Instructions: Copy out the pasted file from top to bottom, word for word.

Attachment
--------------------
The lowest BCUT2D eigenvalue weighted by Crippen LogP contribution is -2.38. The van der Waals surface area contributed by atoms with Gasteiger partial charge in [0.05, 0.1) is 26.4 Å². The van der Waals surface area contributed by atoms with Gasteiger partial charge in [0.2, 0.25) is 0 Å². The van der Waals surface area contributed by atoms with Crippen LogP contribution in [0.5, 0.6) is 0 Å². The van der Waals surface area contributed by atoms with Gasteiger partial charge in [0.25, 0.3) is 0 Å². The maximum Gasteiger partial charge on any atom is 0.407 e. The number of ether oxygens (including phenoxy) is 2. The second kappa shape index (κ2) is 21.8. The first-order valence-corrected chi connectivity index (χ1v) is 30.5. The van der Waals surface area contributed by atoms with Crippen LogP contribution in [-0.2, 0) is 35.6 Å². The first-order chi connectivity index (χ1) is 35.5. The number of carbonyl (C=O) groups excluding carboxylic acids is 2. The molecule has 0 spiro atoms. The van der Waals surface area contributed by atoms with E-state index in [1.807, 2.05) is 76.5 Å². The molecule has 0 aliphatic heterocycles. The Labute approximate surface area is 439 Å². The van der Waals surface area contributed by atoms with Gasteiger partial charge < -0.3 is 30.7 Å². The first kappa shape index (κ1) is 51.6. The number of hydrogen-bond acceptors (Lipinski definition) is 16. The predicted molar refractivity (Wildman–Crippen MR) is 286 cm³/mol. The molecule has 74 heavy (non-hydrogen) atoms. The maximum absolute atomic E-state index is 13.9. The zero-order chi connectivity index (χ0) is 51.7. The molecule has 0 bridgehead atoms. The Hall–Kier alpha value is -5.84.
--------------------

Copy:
The lowest BCUT2D eigenvalue weighted by Crippen LogP contribution is -2.38. The van der Waals surface area contributed by atoms with Gasteiger partial charge in [0.05, 0.1) is 26.4 Å². The van der Waals surface area contributed by atoms with Gasteiger partial charge in [0.2, 0.25) is 0 Å². The van der Waals surface area contributed by atoms with Crippen LogP contribution in [0.5, 0.6) is 0 Å². The van der Waals surface area contributed by atoms with Gasteiger partial charge in [0.25, 0.3) is 0 Å². The maximum Gasteiger partial charge on any atom is 0.407 e. The number of ether oxygens (including phenoxy) is 2. The second kappa shape index (κ2) is 21.8. The first-order valence-corrected chi connectivity index (χ1v) is 30.5. The van der Waals surface area contributed by atoms with Crippen LogP contribution in [-0.2, 0) is 35.6 Å². The first-order chi connectivity index (χ1) is 35.5. The number of carbonyl (C=O) groups excluding carboxylic acids is 2. The molecule has 0 spiro atoms. The van der Waals surface area contributed by atoms with E-state index in [1.807, 2.05) is 76.5 Å². The molecule has 0 aliphatic heterocycles. The Labute approximate surface area is 439 Å². The van der Waals surface area contributed by atoms with Gasteiger partial charge < -0.3 is 30.7 Å². The first kappa shape index (κ1) is 51.6. The number of hydrogen-bond acceptors (Lipinski definition) is 16. The predicted molar refractivity (Wildman–Crippen MR) is 286 cm³/mol. The molecule has 74 heavy (non-hydrogen) atoms. The maximum absolute atomic E-state index is 13.9. The zero-order chi connectivity index (χ0) is 51.7. The molecule has 0 bridgehead atoms. The Hall–Kier alpha value is -5.84.